Back Pain Survey

In the summer of 2008 the results of a study of patients with chronic back pain was published in the British Medical Journal (BMJ). This journal goes to all doctors in the UK and the article compares the effectiveness of lessons in the Alexander Technique, clinical massage and doctor prescribed treatment.

The text reproduced below is from a press release put out by the Society of Teachers of the Alexander Technique (STAT). More information can be obtained from the STAT web page https://alexandertechnique.co.uk/ which has links to the complete BMJ article and a video produced by the BMJ on the Alexander Technique.

Relief for Chronic Back Pain Sufferers

Clinical Trial shows Alexander Technique lessons are effective

Clinical trial results published in the BMJ show that Alexander Technique lessons provide long-term benefit

The trial results clearly show that 24 one-to-one lessons in the Alexander Technique led to important improvements in function, quality of life and reduction of days in pain for the patients. Following 24 Alexander Technique lessons the average number of activities limited by back pain had fallen by 42%. The number of days in pain was only three per month compared with 21 days in pain in the control group, one year after the trial started.

At three months after the trial started, the group randomly allocated 24 Alexander Technique lessons reported eight days in pain, and the group allocated six lessons reported 13 days in pain in the past month, compared to the control group which reported 24 days in pain. Both Alexander Technique groups showed an improvement in function at three months.

This trial is one of the few major studies to show significant long-term benefits for patients with chronic non-specific low-back pain. 579 patients were involved in a multicentre clinical trial lead by GP researcher Professor Paul Little, University of Southampton, and GP Professor Debbie Sharp, Bristol University, and funded by the Medical Research Council and the NHS Research and Development Fund. The trial assessed benefits provided by Alexander Technique lessons, classical massage and normal GP care. Half the patients allocated to each intervention also received a GP prescription for general aerobic exercise (30 minutes of brisk walking or the equivalent each day).

Of all the approaches tested, 24 Alexander Technique lessons, at least half taken within the first three months of the trial, proved to be the most beneficial.

Significantly, a series of six Alexander Technique lessons followed by GP-prescribed exercise was about 70% as beneficial as 24 Alexander Technique lessons alone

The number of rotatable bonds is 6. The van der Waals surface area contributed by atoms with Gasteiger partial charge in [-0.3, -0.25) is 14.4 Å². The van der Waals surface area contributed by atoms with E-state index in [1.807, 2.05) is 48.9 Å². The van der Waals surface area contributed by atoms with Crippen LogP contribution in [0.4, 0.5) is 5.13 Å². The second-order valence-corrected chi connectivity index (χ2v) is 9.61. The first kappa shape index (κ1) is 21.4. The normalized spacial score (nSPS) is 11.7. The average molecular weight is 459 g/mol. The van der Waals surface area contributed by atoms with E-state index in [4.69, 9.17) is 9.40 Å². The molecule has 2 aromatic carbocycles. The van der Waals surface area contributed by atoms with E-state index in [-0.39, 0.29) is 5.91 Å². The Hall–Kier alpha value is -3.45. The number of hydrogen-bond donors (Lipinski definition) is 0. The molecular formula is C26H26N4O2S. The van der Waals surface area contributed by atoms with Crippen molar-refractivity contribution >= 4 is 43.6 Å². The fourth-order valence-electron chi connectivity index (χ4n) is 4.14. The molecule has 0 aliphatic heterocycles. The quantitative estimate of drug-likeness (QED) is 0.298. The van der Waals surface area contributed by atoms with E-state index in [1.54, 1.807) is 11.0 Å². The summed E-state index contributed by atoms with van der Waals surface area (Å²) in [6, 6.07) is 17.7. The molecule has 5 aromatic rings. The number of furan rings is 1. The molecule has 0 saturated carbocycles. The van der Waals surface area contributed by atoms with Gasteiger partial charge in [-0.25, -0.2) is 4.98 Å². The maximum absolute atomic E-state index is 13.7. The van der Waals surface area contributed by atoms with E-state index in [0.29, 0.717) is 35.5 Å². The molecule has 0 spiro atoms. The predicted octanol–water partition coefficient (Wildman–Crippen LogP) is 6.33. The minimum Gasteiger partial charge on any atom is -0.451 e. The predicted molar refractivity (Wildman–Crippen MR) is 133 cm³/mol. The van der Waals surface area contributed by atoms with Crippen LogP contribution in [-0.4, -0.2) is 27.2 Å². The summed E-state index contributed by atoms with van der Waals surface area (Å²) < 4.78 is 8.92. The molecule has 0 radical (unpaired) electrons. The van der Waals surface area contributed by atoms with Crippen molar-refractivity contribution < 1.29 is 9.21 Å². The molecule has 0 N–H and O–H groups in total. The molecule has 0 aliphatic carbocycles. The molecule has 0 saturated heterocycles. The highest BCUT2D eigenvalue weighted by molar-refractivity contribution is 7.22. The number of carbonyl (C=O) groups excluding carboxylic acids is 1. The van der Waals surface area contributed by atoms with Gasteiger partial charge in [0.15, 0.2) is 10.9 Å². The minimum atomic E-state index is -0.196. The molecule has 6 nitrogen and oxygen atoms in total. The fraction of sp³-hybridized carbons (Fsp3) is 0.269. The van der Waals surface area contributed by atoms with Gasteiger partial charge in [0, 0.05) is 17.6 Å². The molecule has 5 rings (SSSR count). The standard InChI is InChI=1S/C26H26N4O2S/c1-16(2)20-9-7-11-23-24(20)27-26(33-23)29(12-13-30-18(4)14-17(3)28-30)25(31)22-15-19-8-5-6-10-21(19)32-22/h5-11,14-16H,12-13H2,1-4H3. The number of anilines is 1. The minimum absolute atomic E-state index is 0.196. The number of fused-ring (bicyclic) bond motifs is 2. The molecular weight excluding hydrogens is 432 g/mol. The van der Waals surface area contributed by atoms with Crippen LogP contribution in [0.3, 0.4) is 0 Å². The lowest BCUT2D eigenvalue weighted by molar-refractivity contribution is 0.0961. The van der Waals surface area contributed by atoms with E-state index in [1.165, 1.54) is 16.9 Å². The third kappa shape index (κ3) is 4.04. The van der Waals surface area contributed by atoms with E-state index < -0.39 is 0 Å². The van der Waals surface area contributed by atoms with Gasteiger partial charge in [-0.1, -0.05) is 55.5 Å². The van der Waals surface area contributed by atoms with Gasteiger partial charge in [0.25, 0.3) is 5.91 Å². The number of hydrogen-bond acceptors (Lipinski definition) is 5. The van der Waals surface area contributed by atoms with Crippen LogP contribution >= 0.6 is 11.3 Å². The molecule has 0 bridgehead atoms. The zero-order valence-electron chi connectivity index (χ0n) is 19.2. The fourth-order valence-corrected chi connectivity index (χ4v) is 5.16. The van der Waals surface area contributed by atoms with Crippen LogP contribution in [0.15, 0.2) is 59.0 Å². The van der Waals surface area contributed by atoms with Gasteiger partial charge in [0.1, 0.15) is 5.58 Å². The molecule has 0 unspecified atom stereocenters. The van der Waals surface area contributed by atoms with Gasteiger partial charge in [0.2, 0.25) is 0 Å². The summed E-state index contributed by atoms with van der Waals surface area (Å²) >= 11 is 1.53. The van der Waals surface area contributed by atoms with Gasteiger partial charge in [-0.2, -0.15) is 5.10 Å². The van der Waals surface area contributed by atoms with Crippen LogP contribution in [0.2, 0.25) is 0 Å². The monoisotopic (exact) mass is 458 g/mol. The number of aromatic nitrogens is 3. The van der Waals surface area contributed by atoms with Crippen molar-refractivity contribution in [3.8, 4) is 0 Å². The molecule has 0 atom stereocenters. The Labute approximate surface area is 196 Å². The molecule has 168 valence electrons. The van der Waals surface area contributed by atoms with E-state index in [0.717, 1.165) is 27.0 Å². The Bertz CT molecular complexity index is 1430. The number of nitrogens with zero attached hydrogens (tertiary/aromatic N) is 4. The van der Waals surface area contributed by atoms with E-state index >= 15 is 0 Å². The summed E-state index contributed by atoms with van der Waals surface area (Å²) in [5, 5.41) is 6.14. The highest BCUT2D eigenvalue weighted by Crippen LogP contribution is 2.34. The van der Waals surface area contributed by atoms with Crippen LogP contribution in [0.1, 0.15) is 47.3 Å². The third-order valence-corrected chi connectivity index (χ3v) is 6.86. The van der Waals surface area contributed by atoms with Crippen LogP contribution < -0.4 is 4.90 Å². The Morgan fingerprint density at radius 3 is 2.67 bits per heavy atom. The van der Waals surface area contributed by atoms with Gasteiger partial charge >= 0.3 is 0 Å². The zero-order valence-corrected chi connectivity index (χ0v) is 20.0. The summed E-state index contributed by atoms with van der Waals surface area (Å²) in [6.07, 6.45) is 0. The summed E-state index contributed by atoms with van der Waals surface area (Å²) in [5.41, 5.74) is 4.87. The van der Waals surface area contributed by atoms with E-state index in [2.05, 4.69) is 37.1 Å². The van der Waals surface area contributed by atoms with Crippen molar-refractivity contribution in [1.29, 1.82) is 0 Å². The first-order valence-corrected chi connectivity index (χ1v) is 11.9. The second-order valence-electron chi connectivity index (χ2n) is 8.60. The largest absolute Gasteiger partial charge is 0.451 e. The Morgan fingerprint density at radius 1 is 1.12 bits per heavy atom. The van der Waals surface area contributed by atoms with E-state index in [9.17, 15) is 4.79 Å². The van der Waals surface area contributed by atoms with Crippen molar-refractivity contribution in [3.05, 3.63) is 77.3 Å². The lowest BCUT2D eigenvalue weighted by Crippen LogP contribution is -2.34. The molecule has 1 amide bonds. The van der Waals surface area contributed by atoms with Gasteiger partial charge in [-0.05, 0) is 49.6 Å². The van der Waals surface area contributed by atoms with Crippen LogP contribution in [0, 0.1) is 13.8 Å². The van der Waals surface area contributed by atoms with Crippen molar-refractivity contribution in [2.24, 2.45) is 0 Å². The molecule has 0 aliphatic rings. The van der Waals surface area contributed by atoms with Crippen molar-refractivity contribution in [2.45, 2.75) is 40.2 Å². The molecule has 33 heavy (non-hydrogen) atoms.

There were no adverse events recorded by any of the participants allocated to the series of six or 24 Alexander Technique lessons.

Since the effect of massage on activities was no longer significant by one year, whereas the effect of Alexander Technique lessons was maintained, the trial authors concluded that the long-term benefits of taking Alexander Technique lessons are unlikely to be due to placebo effects of attention and touch and more likely to be due to active learning of the Technique.

Kamal Thapen, chair of The Society of Teacher of the Alexander Technique (STAT) says: “For over 100 years people from all walks of life have learned the Alexander Technique to overcome back pain. We are delighted that this major clinical study now demonstrates that Alexander Technique lessons are effective. One-to-one lessons, provided by STAT teachers, taught trial participants to improve body use, natural balance, co-ordination and movement skills, and to recognise and avoid poor movement habits that cause or aggravate their pain.”

The price of back pain

Non-specific back pain accounts for up to five million lost working days per year, its overall cost on the NHS, business and the economy being £5 billion a year. It is one of the most common conditions managed in primary care, a common cause of disability and affects general well-being and quality of life.

Benefits of Alexander Technique lessons

The Alexander Technique is a taught self-help method that helps people recognise, understand, and avoid poor habits affecting postural tone and neuromuscular coordination. Lessons involve an individualised approach designed to provide lifelong skills for self care that can lead to a wide variety of benefits.

“I would not be living an independent life now as my back would have prevented this. I wish I had discovered the Alexander Technique sooner. I was told that my back was not bad enough to operate on yet. That was at least 15 years ago!”
Retired female, 65, STAT Pupil Survey 2006